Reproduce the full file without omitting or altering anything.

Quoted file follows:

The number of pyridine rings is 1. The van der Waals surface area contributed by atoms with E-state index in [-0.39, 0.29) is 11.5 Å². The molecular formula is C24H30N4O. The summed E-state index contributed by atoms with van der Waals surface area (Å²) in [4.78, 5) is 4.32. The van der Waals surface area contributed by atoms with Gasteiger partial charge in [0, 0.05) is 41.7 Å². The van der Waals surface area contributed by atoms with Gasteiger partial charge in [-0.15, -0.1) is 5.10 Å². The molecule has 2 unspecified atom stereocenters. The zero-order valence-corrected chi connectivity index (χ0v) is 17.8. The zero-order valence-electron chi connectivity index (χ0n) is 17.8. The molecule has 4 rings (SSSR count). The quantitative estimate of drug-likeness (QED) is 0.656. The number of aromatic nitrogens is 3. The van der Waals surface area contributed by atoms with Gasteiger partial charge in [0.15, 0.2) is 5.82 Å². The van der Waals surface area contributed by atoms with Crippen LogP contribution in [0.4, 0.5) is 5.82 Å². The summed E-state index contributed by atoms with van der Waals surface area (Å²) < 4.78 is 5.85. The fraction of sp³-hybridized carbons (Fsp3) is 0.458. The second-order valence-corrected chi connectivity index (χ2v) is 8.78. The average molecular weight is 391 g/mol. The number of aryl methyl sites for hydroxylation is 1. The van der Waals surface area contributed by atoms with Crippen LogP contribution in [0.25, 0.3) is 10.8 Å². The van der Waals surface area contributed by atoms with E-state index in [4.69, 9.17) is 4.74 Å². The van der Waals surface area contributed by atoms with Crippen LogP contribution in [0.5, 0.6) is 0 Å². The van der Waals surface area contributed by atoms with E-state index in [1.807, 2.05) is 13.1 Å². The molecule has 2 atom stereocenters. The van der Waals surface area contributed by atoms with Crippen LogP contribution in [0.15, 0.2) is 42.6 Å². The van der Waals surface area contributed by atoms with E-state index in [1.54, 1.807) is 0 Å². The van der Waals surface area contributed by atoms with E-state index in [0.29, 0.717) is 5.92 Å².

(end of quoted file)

The number of pyridine rings is 1. The van der Waals surface area contributed by atoms with E-state index in [-0.39, 0.29) is 11.5 Å². The molecular formula is C24H30N4O. The summed E-state index contributed by atoms with van der Waals surface area (Å²) in [4.78, 5) is 4.32. The van der Waals surface area contributed by atoms with Gasteiger partial charge in [0, 0.05) is 41.7 Å². The van der Waals surface area contributed by atoms with Gasteiger partial charge in [-0.15, -0.1) is 5.10 Å². The molecule has 2 unspecified atom stereocenters. The zero-order valence-corrected chi connectivity index (χ0v) is 17.8. The zero-order valence-electron chi connectivity index (χ0n) is 17.8. The molecule has 4 rings (SSSR count). The quantitative estimate of drug-likeness (QED) is 0.656. The number of aromatic nitrogens is 3. The van der Waals surface area contributed by atoms with Gasteiger partial charge in [0.15, 0.2) is 5.82 Å². The van der Waals surface area contributed by atoms with Crippen LogP contribution in [0.4, 0.5) is 5.82 Å². The summed E-state index contributed by atoms with van der Waals surface area (Å²) < 4.78 is 5.85. The fraction of sp³-hybridized carbons (Fsp3) is 0.458. The second-order valence-corrected chi connectivity index (χ2v) is 8.78. The average molecular weight is 391 g/mol. The number of aryl methyl sites for hydroxylation is 1. The van der Waals surface area contributed by atoms with Crippen LogP contribution in [0.25, 0.3) is 10.8 Å². The van der Waals surface area contributed by atoms with E-state index in [4.69, 9.17) is 4.74 Å². The van der Waals surface area contributed by atoms with Crippen LogP contribution in [0.5, 0.6) is 0 Å². The van der Waals surface area contributed by atoms with E-state index in [1.807, 2.05) is 13.1 Å². The molecule has 2 atom stereocenters. The van der Waals surface area contributed by atoms with Crippen LogP contribution in [0.15, 0.2) is 42.6 Å². The van der Waals surface area contributed by atoms with E-state index in [1.54, 1.807) is 0 Å². The van der Waals surface area contributed by atoms with E-state index in [0.29, 0.717) is 5.92 Å².